With existing building laws not being conducive to designing homes harmonised with Deccan rocks, some flexibility in laws and incentives to preserve the heritage would be useful
It was very informative speaking with architect Samar Ramachandra, about designing buildings in Hyderabad with an inclusive sensibility towards rocks. “Mine is not going to be a rosy take on the matter!” he warns at the start.
Of one project, that had a huge rockscape on the plot, he says “We designed a home that harmonised with the rocky landscape. So many challenges came up that we had to scale down the entire vision”
Building laws are not conducive to such work. You are required to give a certain amount of setback, limited by building to road height restrictions etc. Mostly these laws serve a good purpose. However, sometimes the landscape is so contoured, that some flexibility in the law is useful. Seeking permits in this regard is an uphill task, even when the end result is aesthetic, safe by building laws and gentle on the environment.
Retaining rocks is almost a luxury. You lose space and really cannot blame people for choosing otherwise. For example, in the same project “the neighbours cut the rocks in their plots horizontally and vertically in an L shape, basically excavating the entire land of rock, to free up building space for them.”
However, the resulting problem is lateral instability. The rockscape’s natural functioning does not get divided into plots! “The rocks left on our plot become resultantly unstable and safety issues arise.” Rocks require careful architecture, they are a living form. Also, they will retain water, develop cracks, cause seepage, bring in the bio system, etc.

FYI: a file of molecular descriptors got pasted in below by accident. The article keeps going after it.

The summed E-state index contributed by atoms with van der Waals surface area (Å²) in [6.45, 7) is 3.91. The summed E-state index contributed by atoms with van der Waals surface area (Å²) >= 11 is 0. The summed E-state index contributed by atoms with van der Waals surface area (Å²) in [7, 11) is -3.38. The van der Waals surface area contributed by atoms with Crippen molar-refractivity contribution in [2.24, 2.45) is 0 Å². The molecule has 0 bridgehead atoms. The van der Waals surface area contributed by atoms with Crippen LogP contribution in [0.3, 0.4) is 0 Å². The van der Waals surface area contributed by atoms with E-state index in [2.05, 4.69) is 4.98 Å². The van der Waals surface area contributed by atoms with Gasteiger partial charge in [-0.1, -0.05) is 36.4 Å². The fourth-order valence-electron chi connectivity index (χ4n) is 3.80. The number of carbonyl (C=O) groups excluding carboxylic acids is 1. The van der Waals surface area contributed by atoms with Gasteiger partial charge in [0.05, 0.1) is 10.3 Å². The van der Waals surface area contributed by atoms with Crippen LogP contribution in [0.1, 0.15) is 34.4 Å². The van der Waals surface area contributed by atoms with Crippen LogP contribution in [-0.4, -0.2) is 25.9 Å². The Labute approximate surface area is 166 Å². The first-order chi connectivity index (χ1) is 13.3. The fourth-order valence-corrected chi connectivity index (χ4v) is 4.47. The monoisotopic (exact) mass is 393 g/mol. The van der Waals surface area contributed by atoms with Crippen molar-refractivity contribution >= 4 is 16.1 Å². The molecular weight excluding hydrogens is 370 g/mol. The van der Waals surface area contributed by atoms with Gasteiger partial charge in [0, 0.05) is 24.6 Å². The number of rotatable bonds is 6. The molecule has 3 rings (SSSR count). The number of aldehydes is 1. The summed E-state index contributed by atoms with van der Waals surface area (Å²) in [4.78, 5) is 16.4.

“So we like to retain rocks as a wall all around the building if possible. Retain boulder/s at the entrance and in aesthetic, rock inclusive courtyards. Then have the construction rise in this environment, using materials like stone that are married to the landscape. We like to reference the Deccan Rock variously in the look of the building.”
One response here can be for the municipality to incentivize preservation of this heritage that our city is naturally blessed with. Supporting architects and builders working with the landscape can lead to a more calibrated planning and building environment. Sensitized officials in city governance are required, who will facilitate building rock friendly homes and commercial structures and plan neighbourhoods that retain public rock spaces like parks.
This could retain rocks in balance with growth, such that we sustain our rich Deccan ecology and display some wisdom in not losing one of the most stunning elements of the city’s character. The rocks of our city are suffused in its nomenclature, memories and sensibility; house varied life forms; have provided protection and ecological sustenance; have had legends built around them; have given Hyderabad a unique silhouette that has impressed visitors down the ages. This can become one of the central motifs drawing future visitors and tourists, with ensuing income for the city. Why sacrifice all this, in hazardous overbuilding, when responsive governance can bring balanced development?
Samar lives and works in Srinagar Colony. He describes playing on the beautifully rock-replete Srinagar Colony main-road as a child. Now, he says, there is just one park on the road with the few remaining rocks of the colony. On my way back from the interview I stop at the park. It is lovely, though neglected, full of still beautiful flat rock slabs and boulders. From it, I can imagine how stunning the Srinagar Colony rock formations must have been. Now it is a teeming market and haphazard residential area accommodating unquestioned development needs. Ironically, the remaining rocks in this small park are surrounded by huge shops briskly selling marble and granite culled from rocks.
(Uma Magal is a documentary film maker, writer and teacher. This is the 20th in a series of articles based on research for a documentary on the rocks of Hyderabad.)